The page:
Cells

Hey readers, today we are going to revise “building block of life” i.e. Cells. So, be ready to get the picture of our basic and functional unit of life.

 

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  • The cell was discovered by Robert Hooke in 1665 while, its theory was formulated in 1838 by Matthias Schleiden and Theodor Schwann.
  • The branch of biology and medicine concerned with structure and function of cell is called as cytology. The term cyto means cell.

 

Cells are mainly classified into two categories – Prokaryotic and Eukaryotic. Following is the table showing their characteristics and difference between each other.[/responsivevoice]

Difference Cells

 

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Now we will discuss sub cellular components and their functions.

 

Cell Membrane or Plasma membrane

All the cells are surrounded by a cell membrane. It is like a bag containing all cell material and regulates the movement of molecules in and out of the cell through the presence of holes in the membrane.

  • The cell membrane is made up of phospholipids and proteins. Proteins are present around the holes, aiding the movements of molecules in and out of the cell .

 

Cell wall

It is present in plant cells only and a few other organisms. It is rigid as it acts as shield for the cell.

  • It is made up of cellulose and chitin.
  • There are small holes in cell walls, called plasmodesmata, which enables the cell membranes of other cells to connect.

 

Protoplasm

It is the fluid present inside the cell membrane. It was discovered by Dujardin in 1835 and named it as “sarcode” and the term “Protoplasm” was given by J.E. Purkinje in 1839. It is divided into two parts – nucleoplasm and cytoplasm.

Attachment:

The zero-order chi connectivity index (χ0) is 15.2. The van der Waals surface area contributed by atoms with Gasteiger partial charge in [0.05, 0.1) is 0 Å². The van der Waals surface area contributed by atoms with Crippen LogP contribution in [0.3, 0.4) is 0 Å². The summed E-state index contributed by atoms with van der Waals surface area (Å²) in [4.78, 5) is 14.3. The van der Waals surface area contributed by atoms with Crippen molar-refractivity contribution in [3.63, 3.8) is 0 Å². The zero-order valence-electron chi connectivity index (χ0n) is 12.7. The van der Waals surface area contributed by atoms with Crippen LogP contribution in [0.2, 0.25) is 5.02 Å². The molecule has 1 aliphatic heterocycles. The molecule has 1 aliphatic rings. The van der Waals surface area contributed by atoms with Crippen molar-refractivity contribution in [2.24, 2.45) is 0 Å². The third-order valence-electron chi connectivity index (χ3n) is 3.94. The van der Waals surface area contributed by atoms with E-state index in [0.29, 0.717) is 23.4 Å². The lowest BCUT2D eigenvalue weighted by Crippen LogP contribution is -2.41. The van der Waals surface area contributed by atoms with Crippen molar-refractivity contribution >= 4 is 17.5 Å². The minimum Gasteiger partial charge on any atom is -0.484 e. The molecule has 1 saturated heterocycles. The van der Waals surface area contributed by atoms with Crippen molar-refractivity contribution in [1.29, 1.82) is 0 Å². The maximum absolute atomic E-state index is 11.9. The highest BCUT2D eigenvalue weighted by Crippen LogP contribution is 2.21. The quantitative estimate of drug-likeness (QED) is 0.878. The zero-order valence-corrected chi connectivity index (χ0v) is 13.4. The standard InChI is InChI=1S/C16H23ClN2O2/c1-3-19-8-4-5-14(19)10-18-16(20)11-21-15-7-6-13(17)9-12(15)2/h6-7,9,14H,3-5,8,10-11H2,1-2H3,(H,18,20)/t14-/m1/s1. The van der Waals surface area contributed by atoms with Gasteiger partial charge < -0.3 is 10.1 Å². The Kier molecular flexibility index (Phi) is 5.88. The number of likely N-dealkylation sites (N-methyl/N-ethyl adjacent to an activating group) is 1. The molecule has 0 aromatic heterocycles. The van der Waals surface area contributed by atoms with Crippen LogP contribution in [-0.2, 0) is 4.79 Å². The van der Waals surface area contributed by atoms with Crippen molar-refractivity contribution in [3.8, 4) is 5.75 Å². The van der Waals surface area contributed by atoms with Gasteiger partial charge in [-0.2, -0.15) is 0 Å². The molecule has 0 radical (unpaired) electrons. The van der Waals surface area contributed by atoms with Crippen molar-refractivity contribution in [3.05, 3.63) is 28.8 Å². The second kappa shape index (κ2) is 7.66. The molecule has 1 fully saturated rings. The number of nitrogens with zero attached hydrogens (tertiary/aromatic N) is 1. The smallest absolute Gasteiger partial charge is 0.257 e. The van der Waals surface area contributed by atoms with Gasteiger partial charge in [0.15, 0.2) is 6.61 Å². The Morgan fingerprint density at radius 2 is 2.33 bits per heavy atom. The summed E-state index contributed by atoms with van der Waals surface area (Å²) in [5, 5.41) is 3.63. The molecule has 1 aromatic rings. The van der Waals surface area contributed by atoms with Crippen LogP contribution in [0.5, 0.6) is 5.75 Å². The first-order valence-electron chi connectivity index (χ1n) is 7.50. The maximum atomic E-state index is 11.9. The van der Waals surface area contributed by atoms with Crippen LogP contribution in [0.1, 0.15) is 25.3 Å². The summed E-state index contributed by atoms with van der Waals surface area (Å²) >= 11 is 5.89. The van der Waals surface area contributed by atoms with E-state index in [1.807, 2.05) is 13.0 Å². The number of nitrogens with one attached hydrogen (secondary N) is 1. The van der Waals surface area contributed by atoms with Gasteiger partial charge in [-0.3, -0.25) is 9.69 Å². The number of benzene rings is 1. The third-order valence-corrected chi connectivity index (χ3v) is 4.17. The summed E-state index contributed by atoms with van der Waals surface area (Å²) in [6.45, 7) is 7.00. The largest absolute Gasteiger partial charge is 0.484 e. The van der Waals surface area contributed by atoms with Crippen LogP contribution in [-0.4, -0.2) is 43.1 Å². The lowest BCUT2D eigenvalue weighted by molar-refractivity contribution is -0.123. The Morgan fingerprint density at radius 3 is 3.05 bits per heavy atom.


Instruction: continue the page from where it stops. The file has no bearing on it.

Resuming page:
• Nucleoplasm found inside the nuclear membrane while cytoplasm found outside the nuclear membrane.
  • It is made up of water, ion, salts and organic molecules.

 

Cell Nucleus

It is like the “brain of the cell”, which controls all the activities of the cell. It is also known as “control room of the cell”. It was discovered by Robert Brown. Within nucleoplasm, nucleolus and chromatin material is present.

  • Nucleolus is made up of protein and RNA while the chromatin material is comprised of DNA and histon protein.
  • During cell division, chromatin breaks into pieces and forms chromosome. Hereditary characteristics from parents to offspring are transferred by chromatin.

 

Chromosome

It is a threadlike structure found inside the nucleus of animal and plant cell. They carry all the information used to help a cell grow, thrive, and reproduce. A bead like structure on chromosome is called gene.

  • Each chromosome is made up of two chromatids.
  • Chromatin is made up of DNA, proteins, RNA and other macromolecules.

 

Centrioles

Every animal cell has two small organelles called centrioles. It was discovered by Edouard van Beneden in 1883 and described by Theodor Boveri in 1888.

  • They help the cell at the time of cell division which occurs by the process of mitosis and meiosis.
  • Centrioles are made up of Microtubules.
  • There are threads attached to centrioles called mitotic spindle.

 

Ribosomes

These are the “protein builders” of the cell. Protein is needed for many cell functions such as repairing damage or directing chemical processes. These were discovered by George Emil Palade.